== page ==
- The source
Over 25% of bottled water comes from the municipal supply (tap water). The water then goes through a treatment process, and is resold to us for thousands of times the cost. So even though the label shows a majestic scene of mountains, or glaciers, they aren’t required to list the source of their water. This is extremely confusing, because you don’t know what you’re actually drinking.
Another thing they don’t want you to know is that a lot of the water comes from drought ridden places like California. Americans consume approximately 8.6 billion gallons of bottled water each year. Of that, about 3.1 billion gallons comes from the 110 water bottling plants in California.
Some of these bottling operations are extracting water that they are not permitted to take. After a nearly 2-year investigation, The State Water Board of California determined that of the more than 62 million gallons of water that Nestle has extracted from San Bernardino each year on average from 1947 to 2015 they may only have had permits for around 8 million of those gallons per year. This means that Nestle has taken over 3.6 billion gallons of water from California, without oversight, and made profit on it.
- Chemical Leeching
You’ve probably heard about BPA and the health risks associated with it, because of the way it mimics estrogen. What you may not know is that researchers found 95% of BPA free plastics leeched other chemicals that have a similar estrogen-mimicking effect.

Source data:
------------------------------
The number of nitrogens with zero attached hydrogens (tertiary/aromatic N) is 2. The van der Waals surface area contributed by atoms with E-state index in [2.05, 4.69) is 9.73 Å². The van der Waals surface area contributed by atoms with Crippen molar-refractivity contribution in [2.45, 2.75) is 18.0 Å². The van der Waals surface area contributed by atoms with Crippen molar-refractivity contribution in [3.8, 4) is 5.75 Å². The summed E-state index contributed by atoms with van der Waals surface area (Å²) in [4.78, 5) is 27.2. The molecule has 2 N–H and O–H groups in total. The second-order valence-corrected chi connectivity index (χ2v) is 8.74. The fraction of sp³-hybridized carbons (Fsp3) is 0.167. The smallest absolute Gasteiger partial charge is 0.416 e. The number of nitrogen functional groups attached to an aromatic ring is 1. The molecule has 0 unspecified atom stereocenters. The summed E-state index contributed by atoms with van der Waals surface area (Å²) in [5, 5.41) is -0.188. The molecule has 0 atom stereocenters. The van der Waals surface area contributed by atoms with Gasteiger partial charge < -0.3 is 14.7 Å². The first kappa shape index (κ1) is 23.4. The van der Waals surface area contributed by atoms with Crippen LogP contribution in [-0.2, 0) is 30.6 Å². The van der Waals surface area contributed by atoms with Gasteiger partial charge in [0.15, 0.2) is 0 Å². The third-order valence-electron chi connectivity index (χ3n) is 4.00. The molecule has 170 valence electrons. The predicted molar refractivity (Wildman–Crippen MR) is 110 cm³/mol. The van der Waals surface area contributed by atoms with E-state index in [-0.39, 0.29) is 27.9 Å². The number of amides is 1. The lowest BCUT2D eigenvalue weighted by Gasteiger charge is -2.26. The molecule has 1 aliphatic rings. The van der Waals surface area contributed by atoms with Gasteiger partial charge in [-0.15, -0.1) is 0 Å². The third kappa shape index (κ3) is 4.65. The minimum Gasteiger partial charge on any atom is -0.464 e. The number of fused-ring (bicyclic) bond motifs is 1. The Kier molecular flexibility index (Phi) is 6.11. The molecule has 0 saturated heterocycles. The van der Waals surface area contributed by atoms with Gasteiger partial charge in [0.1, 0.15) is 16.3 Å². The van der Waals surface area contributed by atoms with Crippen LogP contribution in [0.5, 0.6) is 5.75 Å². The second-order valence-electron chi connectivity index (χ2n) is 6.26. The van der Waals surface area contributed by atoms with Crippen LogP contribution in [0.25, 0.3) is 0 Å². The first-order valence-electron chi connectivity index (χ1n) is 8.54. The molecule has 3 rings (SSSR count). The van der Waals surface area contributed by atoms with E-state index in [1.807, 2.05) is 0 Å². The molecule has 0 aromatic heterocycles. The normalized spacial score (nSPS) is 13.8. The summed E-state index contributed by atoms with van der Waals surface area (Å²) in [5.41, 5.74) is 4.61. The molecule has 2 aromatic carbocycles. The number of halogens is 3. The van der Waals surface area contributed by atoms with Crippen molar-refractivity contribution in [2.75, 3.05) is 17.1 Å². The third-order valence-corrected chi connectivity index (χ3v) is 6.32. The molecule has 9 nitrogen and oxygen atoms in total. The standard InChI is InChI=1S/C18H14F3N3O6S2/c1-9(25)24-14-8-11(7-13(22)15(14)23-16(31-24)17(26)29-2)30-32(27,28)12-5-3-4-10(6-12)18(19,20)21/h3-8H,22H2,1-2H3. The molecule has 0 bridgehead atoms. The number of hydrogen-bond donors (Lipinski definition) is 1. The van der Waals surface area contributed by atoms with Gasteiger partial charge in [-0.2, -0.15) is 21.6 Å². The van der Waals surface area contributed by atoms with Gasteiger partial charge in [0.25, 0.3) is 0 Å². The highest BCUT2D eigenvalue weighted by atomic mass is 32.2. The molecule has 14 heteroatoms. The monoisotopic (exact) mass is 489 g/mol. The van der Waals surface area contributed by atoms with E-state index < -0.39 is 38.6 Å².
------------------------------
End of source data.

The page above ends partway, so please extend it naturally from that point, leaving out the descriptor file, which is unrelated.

The main problem is that the impacts to human health from these various chemical replacements to BPA have not been well studied. What is known is that they mimic estrogen, which can wreak havoc on your endocrine system. The effects of external estrogen on the human body has been linked to: weight gain, prostate cancer, and breast cancer.
Sometimes you can’t avoid using a plastic bottle, and in those instances, experts recommend that you don’t reuse the bottle, because then even more chemicals will leech out. A recent study found that the average bottle of water contains over 10 particles of plastic. When you consider that the worldwide consumption of bottled water is about 1.4 Billion bottles per day, it adds up quick.
- Environmental impact
It’s true, you aren’t going to drop dead tomorrow from a micro plastic particle, but by far the largest cost of choosing plastic bottles is to the environment. Maybe you’re the type of person who says to yourself: “It’s ok, because I’m going to recycle this bottle when I’m done.” That would be a fair justification, if the bottle were in fact fully recyclable. However what many people don’t realize is that of the 6 billion pounds of plastic bottles that get tossed annually, only about 30% gets recycled. Most plastic bottles end up in landfills, our oceans, or in an incinerator.
Plastic bottles take 450 years to decompose, so the plastic water bottle that you’re drinking today will be around until the year 2469. When plastic ends up in the ocean, they starts to deteriorate from the salt and the sun, but it just breaks down into smaller and smaller pieces, it doesn’t actually go away (most plastic pieces in the ocean are smaller than 1cm in size, weighing 1/10th as much as a paper clip). These pieces then accumulate into patches due to the ocean currents, and are consumed by fish and other marine life. The most well known of these has been dubbed “the great pacific garbage patch” however there are actually 5 enormous accumulations of garbage scattered throughout the world’s oceans.
There is still hope; a program has been launched called The Ocean Cleanup, which uses autonomous floating systems to capture, and collect plastic, so that boats can come and extract it. At the end of the day, the wise thing to do is to make the switch to a glass or stainless steel bottle. Many of which have the added benefit of being double walled and thus will keep your drinks hot or cold for hours, while eliminating the potential health risks of drinking out of plastic. Plus it’s better for the environment, and will save you and your family hundreds of dollars per year compared to buying plastic bottles.